A matter of absorption
As hinted previously, the iron in plant-based foods is not as well absorbed as that from meat and fish, which is why we need to consume more iron to ensure our bodies receive sufficient. This relates to the fact that the iron present in the two sources is slightly different, with that found in animal produce more readily available to the body. However, we can take steps to increase our uptake of iron from plants.
  • It’s well-known that vitamin C increases absorption of iron by converting the iron in plant foods to the more favourable form, so a source of the vitamin should be included with meals. Good sources of vitamin C besides citrus fruits include berries, kiwis, peppers, tomatoes and green vegetables. 
  • Meanwhile the tannins and polyphenols found in tea and coffee make it more difficult for the body to take up iron if these are consumed near meal times; try to avoid them for an hour either side of meals to give your body a better chance of iron absorption. 
  • Phytates, which are found mainly in pulses and wholegrains, also reduce iron absorption. However, as these foods are also a source of iron, you should not avoid these in your diet, but instead concentrate more on increasing your vitamin C intake and avoiding tea and coffee near meals.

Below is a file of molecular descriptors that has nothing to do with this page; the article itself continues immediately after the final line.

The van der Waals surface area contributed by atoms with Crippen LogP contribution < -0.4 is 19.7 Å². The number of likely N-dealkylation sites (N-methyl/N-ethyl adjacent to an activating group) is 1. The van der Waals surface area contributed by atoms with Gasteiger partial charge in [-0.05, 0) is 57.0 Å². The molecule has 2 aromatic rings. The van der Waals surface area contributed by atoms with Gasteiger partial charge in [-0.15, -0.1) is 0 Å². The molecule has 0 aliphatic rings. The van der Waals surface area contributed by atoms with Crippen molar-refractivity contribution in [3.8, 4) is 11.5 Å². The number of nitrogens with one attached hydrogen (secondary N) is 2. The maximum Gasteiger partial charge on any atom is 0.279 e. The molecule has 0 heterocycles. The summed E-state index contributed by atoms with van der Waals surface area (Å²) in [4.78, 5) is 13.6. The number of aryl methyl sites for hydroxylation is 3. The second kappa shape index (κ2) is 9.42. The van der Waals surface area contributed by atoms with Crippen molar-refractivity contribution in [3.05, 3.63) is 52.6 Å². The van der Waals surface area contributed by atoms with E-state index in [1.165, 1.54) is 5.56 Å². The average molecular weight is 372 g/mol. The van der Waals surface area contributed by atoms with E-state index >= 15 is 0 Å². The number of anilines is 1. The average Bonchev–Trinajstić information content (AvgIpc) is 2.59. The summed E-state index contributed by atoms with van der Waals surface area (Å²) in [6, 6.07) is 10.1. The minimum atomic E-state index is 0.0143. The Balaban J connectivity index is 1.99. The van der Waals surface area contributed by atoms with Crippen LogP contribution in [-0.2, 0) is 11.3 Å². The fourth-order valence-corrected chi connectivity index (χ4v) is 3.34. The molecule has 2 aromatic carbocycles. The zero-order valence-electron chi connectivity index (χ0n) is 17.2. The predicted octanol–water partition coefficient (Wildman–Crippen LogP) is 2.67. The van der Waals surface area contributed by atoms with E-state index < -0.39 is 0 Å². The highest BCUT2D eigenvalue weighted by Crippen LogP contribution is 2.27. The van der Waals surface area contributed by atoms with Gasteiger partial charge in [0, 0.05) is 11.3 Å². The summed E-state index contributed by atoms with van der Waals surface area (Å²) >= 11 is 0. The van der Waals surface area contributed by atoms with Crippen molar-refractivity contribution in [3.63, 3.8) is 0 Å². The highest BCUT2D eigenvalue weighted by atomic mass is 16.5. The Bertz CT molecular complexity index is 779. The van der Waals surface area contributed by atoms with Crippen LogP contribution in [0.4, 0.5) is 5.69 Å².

Health benefits of non-heme iron
Obtaining your iron from plant sources (known as non-heme iron) in contrast to that derived from animal flesh (heme iron) could be a healthier option according to research. There is increasing evidence that heme iron encourages production of free radicals - damaging substances that cause injury to cells and are implicated in the development of heart disease and cancer. This may explain why meat eaters have been shown by studies to have a higher risk of heart disease and bowel cancer than those who avoid it. Research also suggests that consuming heme iron increases the risk of developing diabetes; this condition of impaired glucose metabolism is certainly less common amongst vegetarians and vegans. As non-heme iron is less readily absorbed, it is unlikely that iron stores will accumulate; it is these high iron stores which have been linked to increased susceptibility to chronic diseases.

About the author:
Evelyn Pearce is a freelance writer and mother of two, who when not at her keyboard or minding the children, likes to take her German shepherd for a walk in the hills around her home in Red Oak, Iowa.

Sunday, March 3, 2013

Sleep Better - 4 Tips To Fall Asleep

Many people struggle to fall asleep. Having the odd sleepless night is not a big deal, but day after day of poor sleep can have a major impact on your health and sense of well-being. A patient of mine asked if I would post a few tips for those who struggle with sleep.